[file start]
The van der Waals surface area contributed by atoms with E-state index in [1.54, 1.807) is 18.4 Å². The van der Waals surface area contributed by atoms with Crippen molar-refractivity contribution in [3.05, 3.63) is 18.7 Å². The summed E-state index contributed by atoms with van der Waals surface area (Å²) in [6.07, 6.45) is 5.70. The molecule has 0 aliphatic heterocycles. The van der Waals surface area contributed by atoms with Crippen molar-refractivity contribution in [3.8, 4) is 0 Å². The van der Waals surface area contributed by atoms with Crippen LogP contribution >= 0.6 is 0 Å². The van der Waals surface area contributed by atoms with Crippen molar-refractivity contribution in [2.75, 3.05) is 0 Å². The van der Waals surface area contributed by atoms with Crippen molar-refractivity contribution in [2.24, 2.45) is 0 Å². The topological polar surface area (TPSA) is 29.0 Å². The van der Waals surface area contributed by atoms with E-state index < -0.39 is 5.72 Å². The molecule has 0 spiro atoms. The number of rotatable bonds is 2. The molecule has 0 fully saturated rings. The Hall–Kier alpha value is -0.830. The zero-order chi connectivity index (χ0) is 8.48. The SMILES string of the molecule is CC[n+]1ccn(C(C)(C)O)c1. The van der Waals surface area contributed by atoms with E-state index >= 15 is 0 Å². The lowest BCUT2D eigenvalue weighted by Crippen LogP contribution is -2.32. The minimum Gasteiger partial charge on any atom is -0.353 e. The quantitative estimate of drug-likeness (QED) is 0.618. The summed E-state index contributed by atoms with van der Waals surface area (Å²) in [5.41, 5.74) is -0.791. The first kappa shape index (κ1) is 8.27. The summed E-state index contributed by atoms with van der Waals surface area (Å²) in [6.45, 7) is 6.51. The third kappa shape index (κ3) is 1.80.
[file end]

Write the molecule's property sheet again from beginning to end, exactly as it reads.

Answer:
The van der Waals surface area contributed by atoms with E-state index in [1.54, 1.807) is 18.4 Å². The van der Waals surface area contributed by atoms with Crippen molar-refractivity contribution in [3.05, 3.63) is 18.7 Å². The summed E-state index contributed by atoms with van der Waals surface area (Å²) in [6.07, 6.45) is 5.70. The molecule has 0 aliphatic heterocycles. The van der Waals surface area contributed by atoms with Crippen molar-refractivity contribution in [3.8, 4) is 0 Å². The van der Waals surface area contributed by atoms with Crippen LogP contribution >= 0.6 is 0 Å². The van der Waals surface area contributed by atoms with Crippen molar-refractivity contribution in [2.75, 3.05) is 0 Å². The van der Waals surface area contributed by atoms with Crippen molar-refractivity contribution in [2.24, 2.45) is 0 Å². The topological polar surface area (TPSA) is 29.0 Å². The van der Waals surface area contributed by atoms with E-state index < -0.39 is 5.72 Å². The molecule has 0 spiro atoms. The number of rotatable bonds is 2. The molecule has 0 fully saturated rings. The Hall–Kier alpha value is -0.830. The zero-order chi connectivity index (χ0) is 8.48. The SMILES string of the molecule is CC[n+]1ccn(C(C)(C)O)c1. The van der Waals surface area contributed by atoms with E-state index >= 15 is 0 Å². The lowest BCUT2D eigenvalue weighted by Crippen LogP contribution is -2.32. The minimum Gasteiger partial charge on any atom is -0.353 e. The quantitative estimate of drug-likeness (QED) is 0.618. The summed E-state index contributed by atoms with van der Waals surface area (Å²) in [5.41, 5.74) is -0.791. The first kappa shape index (κ1) is 8.27. The summed E-state index contributed by atoms with van der Waals surface area (Å²) in [6.45, 7) is 6.51. The third kappa shape index (κ3) is 1.80.